‘Anyare?’ How DOH’s failure to report COVID-19 case tally affected Filipinos

July 13, 2020 - 5:52 PM
Person with mask using smartphone
A woman wearing a protective mask uses a smartphone as she travels on a bus during rush hour, after Indonesia confirmed its first cases of COVID-19, in Jakarta, Indonesia, March 4, 2020. (Reuters/Willy Kurniawan)

For the first time, the Department of Health released the latest case bulletin announcing the figures of the confirmed cases of coronavirus disease a day after it was supposed to be announced to the public.

Filipinos stayed up late on Sunday night waiting for the health agency to publish the daily statistics of people infected by COVID-19 which is usually released around 4 p.m.

Reporters were told that the daily tally would be published by 7:30 p.m. but hours have passed with no update from the DOH.

Minutes before 12 midnight, however, the agency released an advisory saying that it would publish Sunday’s data on Monday morning, at 8:30 a.m.

“Due to the significant volume of data gathered today as part of DOH’s efforts to harmonize data with the cities of NCR (National Capital Region) and the different regions, the DOH Data Team is still currently in the process of validating today’s numbers,” it said last night.

Nevertheless, the agency revealed that Sunday’s tally had increased based on its initial findings.

The DOH added that while it recognizes the importance of giving real-time information, its accuracy had to be considered as well.

By Monday morning, around 30 minutes after the promised time, the DOH released the tally of Sunday’s COVID-19 cases with a new format.

Gone were the categories of “late” and “fresh” cases but these were replaced by a percentage breakdown of the active cases in terms of severity—asymptomatic, mild, severe and critical.

It also included a graph outlining the curve of fatalities as a result of the viral disease.

The full version of the case bulletin likewise included the top provinces with the highest new positives count.

As of July 12, the areas with high COVID-19 cases are the National Capital Region, Cebu, Laguna, Cavite and Rizal Province.

LOOK: DOH COVID-19 CASE BULLETIN #120As of 8AM today, July 13, 2020, the Department of Health reports the total number…

Posted by Department of Health (Philippines) on Sunday, July 12, 2020


Sunday’s data saw the highest figures in terms of recoveries and deaths.

It also saw the highest recorded net decline in active cases, according to statistician Peter Julian Cayton who also does epidemiology statistics with UP’s COVID-19 Pandemic Response Team.

Based on the July 12 data, the country logged a total of 56,259 cases in which 38,679 of which are active infections. The death count increased to 1,543 while recoveries climbed to 16,046.

The figures were based on the data submitted by laboratories who process the swab test results, local government units (LGU) across the country and various hospitals. These also undergo validation by the DOH before being included in the national tally.

“The total cases reported may be subject to change as these numbers undergo constant cleaning and validation,” part of DOH’s disclaimer in its daily case bulletins said.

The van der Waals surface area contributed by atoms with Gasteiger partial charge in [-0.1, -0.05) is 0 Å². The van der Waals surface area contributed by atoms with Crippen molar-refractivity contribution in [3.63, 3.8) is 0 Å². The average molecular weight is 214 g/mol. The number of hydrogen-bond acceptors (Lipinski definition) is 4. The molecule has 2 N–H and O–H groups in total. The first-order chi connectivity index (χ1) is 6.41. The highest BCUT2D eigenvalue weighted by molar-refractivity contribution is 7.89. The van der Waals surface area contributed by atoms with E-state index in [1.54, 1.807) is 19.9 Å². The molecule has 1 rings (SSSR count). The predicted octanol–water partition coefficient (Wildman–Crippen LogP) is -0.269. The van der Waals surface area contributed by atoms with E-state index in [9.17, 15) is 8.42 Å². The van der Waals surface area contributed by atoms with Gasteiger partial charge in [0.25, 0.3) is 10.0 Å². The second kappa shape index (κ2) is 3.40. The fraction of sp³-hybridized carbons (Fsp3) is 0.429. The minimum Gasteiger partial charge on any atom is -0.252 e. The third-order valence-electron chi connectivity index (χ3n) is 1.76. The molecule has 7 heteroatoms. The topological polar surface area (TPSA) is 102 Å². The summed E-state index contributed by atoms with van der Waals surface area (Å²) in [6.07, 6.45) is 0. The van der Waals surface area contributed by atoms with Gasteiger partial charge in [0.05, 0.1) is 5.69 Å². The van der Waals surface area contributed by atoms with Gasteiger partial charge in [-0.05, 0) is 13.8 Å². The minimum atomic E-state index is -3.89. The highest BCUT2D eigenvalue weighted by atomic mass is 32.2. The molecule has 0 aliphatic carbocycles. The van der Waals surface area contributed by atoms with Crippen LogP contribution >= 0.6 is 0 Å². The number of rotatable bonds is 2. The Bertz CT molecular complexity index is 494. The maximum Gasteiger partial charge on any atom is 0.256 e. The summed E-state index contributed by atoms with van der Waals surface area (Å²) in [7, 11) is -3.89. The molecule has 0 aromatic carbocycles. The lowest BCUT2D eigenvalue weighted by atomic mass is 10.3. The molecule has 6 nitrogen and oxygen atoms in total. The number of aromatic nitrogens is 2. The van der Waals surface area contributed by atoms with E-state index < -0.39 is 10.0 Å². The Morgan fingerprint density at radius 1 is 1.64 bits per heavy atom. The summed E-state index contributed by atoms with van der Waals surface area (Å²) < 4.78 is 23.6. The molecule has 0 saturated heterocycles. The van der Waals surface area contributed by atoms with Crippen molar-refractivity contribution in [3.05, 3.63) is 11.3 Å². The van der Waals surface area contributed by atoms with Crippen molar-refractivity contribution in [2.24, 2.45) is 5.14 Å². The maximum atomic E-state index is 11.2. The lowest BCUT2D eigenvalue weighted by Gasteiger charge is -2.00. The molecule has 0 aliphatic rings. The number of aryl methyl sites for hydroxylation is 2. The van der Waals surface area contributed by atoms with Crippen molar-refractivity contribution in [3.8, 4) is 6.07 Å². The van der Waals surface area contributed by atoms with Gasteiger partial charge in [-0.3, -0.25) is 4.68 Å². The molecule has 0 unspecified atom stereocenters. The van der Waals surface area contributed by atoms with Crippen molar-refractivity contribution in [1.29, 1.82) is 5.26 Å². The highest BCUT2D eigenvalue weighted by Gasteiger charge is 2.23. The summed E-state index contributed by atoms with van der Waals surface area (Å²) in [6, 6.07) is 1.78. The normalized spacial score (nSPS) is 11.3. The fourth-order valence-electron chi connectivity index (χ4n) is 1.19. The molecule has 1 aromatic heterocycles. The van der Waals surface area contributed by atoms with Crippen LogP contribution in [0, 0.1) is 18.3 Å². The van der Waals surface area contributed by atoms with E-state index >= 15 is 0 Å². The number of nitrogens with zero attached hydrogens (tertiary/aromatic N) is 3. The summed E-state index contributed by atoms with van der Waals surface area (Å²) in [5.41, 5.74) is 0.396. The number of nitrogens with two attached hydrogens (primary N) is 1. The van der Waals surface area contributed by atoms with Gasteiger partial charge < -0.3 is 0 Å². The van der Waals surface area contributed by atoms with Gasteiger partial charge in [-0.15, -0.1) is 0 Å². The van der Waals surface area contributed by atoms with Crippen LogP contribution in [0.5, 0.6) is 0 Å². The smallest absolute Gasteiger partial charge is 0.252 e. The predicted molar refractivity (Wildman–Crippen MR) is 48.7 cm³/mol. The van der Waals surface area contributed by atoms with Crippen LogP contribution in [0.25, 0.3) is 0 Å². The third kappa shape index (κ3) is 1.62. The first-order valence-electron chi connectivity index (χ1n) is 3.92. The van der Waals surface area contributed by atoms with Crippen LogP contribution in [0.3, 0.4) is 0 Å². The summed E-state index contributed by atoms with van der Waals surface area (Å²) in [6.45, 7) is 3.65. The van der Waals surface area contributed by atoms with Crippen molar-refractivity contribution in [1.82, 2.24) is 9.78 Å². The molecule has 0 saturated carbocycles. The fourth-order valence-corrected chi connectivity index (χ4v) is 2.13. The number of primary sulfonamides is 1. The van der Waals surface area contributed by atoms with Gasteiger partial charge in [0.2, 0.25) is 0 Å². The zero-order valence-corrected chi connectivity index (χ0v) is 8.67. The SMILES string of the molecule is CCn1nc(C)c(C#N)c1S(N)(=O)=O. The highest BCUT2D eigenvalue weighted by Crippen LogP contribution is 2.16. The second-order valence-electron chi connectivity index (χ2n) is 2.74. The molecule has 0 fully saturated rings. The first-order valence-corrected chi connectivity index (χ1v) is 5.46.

The number of positive cases is reportedly sourced from laboratories while the number of deaths and recoveries are sourced from LGUs and hospitals.

DOH Undersecretary Maria Rosario Vergeire said that their July 12 tally was based on 82% submission from laboratories and data reconciliation from regional offices.

“Pero simple lang, kung walang submission or update, wala din po kaming i-re-report,” she said in a press briefing on Monday morning.

As of July 13, the country has 57,006 cases of COVID-19 infections, where 35,036 of which are active. The death toll reached 1,599 while recoveries are at 20,371.

However, the list of top provinces with the most count of newly-reported cases was not included in the full case bulletin uploaded on Facebook on Monday afternoon.

Concerns on case tally report delay

Meanwhile, the DOH’s hours-long delay in releasing Sunday’s tally left many Filipinos losing sufficient sleep as they share their anxieties on social media.

A Twitter user questioned whether the agency has a “cut-off” time in terms of receiving data which the user claimed could expedite the process of releasing a case bulletin.

“Wala po bang cut-off sa data? For example as of 4pm today eto lang yung na-validate.. release data! ANYARE???” the online user wrote.

Another Twitter user recalled the instances in which DOH would release data in a later time that has become associated with record-high numbers.

“Natatagalan na naman maglabas ng data for today ang DOH. Usually malaki yung numbers pag late e. Wag naman sana,” the online user said.

Another Filipino took note of how people supposedly mocked the agency’s advisory but added that the extreme delay was “not a good sign.”

“The last time there was a significant delay in the reporting of COVID-19 cases, the DOH ended reporting the highest number of cases in a day. So while people seem to be mocking this, it’s not actually a good sign,” the online user said in response to the agency’s advisory.

A human rights advocate similarly questioned Sunday’s extreme delay.

“Buong araw, wala kayong navalidate ni isang case?” Bryan Gonzales asked.

Opposition Sen. Leila de Lima called on the Senate to investigate the DOH’s COVID-19 reporting which she called “faulty.”

The chairperson of the Senate Committee on Social Justice, Welfare and Rural Development said that the agency must give “accurate and up-to-date data” as the government’s management and response efforts are reliant on it.

“Accurate and up-to date data about COVID-19 and the resources the country has in the fight to survive the global pandemic is vital not only in policy-making, but as well as in upholding the right of the people to information on matters of public concern,” De Lima said on June 13.